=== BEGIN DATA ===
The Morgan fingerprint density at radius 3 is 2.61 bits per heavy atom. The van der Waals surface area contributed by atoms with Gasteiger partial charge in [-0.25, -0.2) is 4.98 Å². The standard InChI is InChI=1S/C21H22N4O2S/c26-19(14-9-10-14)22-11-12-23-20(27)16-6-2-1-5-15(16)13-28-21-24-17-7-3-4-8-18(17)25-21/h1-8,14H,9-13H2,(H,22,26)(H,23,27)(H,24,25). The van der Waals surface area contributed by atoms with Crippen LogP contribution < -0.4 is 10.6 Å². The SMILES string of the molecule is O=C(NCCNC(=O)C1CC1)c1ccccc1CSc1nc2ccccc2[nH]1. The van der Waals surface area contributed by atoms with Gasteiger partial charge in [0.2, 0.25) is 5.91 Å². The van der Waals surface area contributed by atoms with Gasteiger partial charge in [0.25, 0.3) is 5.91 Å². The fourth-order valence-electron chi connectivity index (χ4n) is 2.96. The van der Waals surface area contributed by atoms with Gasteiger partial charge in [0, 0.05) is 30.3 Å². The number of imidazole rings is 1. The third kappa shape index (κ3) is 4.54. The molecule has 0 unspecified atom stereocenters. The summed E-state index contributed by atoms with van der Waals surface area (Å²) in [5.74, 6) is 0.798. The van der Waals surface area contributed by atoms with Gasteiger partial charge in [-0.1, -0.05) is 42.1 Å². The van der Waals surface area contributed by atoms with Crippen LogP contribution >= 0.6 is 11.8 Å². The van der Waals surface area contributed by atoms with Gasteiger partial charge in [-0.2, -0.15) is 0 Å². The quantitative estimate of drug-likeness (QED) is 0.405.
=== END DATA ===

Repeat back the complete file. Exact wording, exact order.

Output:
The Morgan fingerprint density at radius 3 is 2.61 bits per heavy atom. The van der Waals surface area contributed by atoms with Gasteiger partial charge in [-0.25, -0.2) is 4.98 Å². The standard InChI is InChI=1S/C21H22N4O2S/c26-19(14-9-10-14)22-11-12-23-20(27)16-6-2-1-5-15(16)13-28-21-24-17-7-3-4-8-18(17)25-21/h1-8,14H,9-13H2,(H,22,26)(H,23,27)(H,24,25). The van der Waals surface area contributed by atoms with Crippen LogP contribution < -0.4 is 10.6 Å². The SMILES string of the molecule is O=C(NCCNC(=O)C1CC1)c1ccccc1CSc1nc2ccccc2[nH]1. The van der Waals surface area contributed by atoms with Gasteiger partial charge in [0.2, 0.25) is 5.91 Å². The van der Waals surface area contributed by atoms with Gasteiger partial charge in [0.25, 0.3) is 5.91 Å². The fourth-order valence-electron chi connectivity index (χ4n) is 2.96. The van der Waals surface area contributed by atoms with Gasteiger partial charge in [0, 0.05) is 30.3 Å². The number of imidazole rings is 1. The third kappa shape index (κ3) is 4.54. The molecule has 0 unspecified atom stereocenters. The summed E-state index contributed by atoms with van der Waals surface area (Å²) in [5.74, 6) is 0.798. The van der Waals surface area contributed by atoms with Gasteiger partial charge in [-0.1, -0.05) is 42.1 Å². The van der Waals surface area contributed by atoms with Crippen LogP contribution >= 0.6 is 11.8 Å². The van der Waals surface area contributed by atoms with Gasteiger partial charge in [-0.2, -0.15) is 0 Å². The quantitative estimate of drug-likeness (QED) is 0.405.